We are happy to report on three mobile clinics that visited our villages in Pistere, Terrier Rouge, and Savanna Carre. The medical team saw 228 patients, including young and old. These folks came to Dr Jean Numa and Dr Jovely with medical concerns including hypertension, arthritis, gastritis, urinary tract infections, malnutrition and many more. They were provided with medications to treat them, from antibiotics to pain relief. Most of these patients have not had regular medical care.

Currently Hope for Haitians provides weekly clinics in two villages in Dumas and Garde Saline, but for the time being are only able to reach the other villages through less frequent clinics. The people in Pistere have asked if the clinics could come more often because they have benefited so much from the medications. An elderly patient named Joasiane has terrible pain, so she is so happy that the clinic has come again. She hopes for treatment that will lessen her pain a bit and help her to sleep.

We have in Dr Jean such a great asset! He trains and supervises others, while providing medical care himself. He is in many ways our eyes, ears and hands right there in the villages we have built. He has assembled teams of Haitians to help carry out this work through the Health Foundation he has established. Dr Jean is so touched by the gratitude of the people they treat, how excited they are for the team to return!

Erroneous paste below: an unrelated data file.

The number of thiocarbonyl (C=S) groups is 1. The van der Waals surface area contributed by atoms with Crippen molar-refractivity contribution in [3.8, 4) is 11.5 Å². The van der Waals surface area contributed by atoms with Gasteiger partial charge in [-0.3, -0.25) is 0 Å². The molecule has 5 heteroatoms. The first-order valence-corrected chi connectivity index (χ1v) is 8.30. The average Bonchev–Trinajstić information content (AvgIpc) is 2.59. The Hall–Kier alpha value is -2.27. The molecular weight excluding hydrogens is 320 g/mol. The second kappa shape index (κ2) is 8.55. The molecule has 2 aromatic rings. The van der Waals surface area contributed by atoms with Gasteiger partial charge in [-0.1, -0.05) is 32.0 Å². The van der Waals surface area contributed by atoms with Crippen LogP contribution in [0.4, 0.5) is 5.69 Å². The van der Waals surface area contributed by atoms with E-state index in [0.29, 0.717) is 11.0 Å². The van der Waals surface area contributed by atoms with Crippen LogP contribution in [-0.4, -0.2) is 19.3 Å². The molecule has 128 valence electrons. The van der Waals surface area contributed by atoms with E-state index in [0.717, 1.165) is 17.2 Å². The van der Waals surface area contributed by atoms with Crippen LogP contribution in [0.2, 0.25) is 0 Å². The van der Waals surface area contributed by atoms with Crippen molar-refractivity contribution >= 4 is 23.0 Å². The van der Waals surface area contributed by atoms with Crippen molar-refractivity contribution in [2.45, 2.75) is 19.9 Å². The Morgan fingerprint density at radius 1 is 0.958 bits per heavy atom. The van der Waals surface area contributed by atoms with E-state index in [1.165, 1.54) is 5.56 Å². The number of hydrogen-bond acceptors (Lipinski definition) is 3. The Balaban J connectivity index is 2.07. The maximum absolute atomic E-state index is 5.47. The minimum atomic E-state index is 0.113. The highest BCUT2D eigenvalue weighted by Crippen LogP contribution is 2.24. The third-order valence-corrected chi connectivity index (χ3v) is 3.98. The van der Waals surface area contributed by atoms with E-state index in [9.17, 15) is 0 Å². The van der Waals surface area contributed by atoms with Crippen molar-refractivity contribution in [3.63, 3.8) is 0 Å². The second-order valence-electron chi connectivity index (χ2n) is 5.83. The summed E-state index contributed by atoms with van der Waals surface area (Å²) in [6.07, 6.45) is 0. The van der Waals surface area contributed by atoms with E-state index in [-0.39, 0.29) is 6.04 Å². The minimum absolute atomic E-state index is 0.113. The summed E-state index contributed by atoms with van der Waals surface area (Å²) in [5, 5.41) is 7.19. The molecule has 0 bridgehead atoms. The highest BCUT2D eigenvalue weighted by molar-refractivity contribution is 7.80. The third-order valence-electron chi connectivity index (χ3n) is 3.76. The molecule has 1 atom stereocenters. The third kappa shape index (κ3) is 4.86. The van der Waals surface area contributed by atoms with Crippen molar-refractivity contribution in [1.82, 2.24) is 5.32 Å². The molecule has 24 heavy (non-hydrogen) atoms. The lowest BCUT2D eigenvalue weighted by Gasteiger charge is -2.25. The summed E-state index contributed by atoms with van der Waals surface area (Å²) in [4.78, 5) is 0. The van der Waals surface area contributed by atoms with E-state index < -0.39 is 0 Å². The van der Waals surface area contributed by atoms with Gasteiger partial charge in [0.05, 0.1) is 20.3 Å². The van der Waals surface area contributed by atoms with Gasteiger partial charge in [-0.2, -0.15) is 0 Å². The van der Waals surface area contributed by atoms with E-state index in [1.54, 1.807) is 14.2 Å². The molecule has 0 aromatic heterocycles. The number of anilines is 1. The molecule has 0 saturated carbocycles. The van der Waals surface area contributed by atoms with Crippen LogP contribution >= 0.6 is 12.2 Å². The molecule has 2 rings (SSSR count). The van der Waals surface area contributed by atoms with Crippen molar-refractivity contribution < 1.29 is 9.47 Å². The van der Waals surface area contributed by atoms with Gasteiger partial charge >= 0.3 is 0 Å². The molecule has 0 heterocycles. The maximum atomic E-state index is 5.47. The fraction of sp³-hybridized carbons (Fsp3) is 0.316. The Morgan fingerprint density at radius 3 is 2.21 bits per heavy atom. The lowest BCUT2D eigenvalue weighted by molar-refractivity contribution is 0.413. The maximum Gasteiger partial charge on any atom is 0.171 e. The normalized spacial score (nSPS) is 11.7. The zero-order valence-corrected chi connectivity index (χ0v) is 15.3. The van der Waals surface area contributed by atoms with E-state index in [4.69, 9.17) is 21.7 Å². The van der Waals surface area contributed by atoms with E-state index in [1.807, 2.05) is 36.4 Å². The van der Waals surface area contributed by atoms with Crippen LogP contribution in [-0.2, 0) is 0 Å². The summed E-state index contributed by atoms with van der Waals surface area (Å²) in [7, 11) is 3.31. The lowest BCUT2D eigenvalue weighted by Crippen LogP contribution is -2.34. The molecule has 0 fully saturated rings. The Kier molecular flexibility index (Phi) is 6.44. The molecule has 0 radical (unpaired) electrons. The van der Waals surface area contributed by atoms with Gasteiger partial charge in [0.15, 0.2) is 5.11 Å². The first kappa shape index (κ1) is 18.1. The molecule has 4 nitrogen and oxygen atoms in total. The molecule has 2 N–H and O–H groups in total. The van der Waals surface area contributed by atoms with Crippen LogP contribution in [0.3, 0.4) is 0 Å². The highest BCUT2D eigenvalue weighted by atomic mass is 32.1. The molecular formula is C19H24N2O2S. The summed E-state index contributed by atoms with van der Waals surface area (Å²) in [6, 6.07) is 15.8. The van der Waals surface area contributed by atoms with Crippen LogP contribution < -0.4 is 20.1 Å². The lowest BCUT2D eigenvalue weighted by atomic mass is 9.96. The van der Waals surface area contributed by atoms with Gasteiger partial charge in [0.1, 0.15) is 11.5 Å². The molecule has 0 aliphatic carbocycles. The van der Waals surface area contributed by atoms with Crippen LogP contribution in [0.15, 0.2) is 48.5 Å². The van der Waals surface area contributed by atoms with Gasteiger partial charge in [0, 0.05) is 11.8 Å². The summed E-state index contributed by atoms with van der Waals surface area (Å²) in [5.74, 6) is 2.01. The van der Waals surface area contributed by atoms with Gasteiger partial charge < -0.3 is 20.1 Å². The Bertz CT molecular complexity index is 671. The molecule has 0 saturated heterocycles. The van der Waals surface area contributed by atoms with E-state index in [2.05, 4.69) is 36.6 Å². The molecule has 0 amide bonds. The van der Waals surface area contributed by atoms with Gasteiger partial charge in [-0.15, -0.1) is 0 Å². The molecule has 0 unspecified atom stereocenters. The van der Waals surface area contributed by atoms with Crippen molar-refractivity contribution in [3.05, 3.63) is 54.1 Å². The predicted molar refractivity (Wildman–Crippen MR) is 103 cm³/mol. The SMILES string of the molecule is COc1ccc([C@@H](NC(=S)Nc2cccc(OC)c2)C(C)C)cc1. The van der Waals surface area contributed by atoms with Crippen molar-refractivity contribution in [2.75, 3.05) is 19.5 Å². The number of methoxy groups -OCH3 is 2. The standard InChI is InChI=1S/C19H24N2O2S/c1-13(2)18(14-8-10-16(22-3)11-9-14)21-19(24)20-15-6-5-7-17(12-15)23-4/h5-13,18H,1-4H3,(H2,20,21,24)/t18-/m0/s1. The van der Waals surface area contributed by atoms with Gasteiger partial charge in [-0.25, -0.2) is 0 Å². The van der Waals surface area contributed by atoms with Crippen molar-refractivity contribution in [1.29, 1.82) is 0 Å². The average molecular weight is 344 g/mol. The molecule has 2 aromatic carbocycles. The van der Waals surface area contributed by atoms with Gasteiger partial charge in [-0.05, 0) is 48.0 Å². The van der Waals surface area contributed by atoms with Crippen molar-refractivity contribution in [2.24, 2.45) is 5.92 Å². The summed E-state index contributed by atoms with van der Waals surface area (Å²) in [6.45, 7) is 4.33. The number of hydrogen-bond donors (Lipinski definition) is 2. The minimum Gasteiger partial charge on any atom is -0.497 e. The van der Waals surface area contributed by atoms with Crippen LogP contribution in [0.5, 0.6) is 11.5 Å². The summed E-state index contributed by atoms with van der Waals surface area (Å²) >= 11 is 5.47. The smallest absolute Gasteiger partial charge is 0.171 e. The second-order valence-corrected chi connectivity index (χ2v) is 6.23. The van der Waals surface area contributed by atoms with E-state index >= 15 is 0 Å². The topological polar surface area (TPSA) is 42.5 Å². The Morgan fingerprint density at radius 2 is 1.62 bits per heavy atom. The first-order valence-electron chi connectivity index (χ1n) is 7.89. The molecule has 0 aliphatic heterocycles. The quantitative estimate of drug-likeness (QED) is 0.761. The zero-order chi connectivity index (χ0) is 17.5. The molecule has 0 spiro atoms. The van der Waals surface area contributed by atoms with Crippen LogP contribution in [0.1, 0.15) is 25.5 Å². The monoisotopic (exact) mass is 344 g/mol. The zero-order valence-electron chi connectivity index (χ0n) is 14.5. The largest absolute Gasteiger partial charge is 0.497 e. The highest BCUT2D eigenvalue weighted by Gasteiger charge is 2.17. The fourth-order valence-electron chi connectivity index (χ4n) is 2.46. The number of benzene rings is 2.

Dr Jovely a Volunteer Physician

It has always been the goal of Hope for Haitians to provide resources to help Haitian people become skilled and successful. In these medical services, we typically provide the cost of transportation and medicine to make it happen. Haitians themselves volunteer their expertise. Dr Jovely, a volunteer at these events tells us that it such a great pleasure to help at the clinics, even though his work load is already full. He says he feels better by helping.

Nurse Fabiola a Haitian medical volunteer

Nurse Fabiola, another Haitian medical volunteer, has expressed her love of working at the clinics with such a wonderful team. She tells us that sadly the government doesn’t seem to care about healthcare, so healthcare professionals need to volunteer time to bring relief to the most needy.

This is truly GOOD NEWS! Health care is a human right that so many in Haiti are not able to access. We are so appreciative of these medical teams for devoting themselves to their fellow citizens. We will continue to work toward increasing our efforts to provide care for those in our villages. “Bay Lavi”– Give Life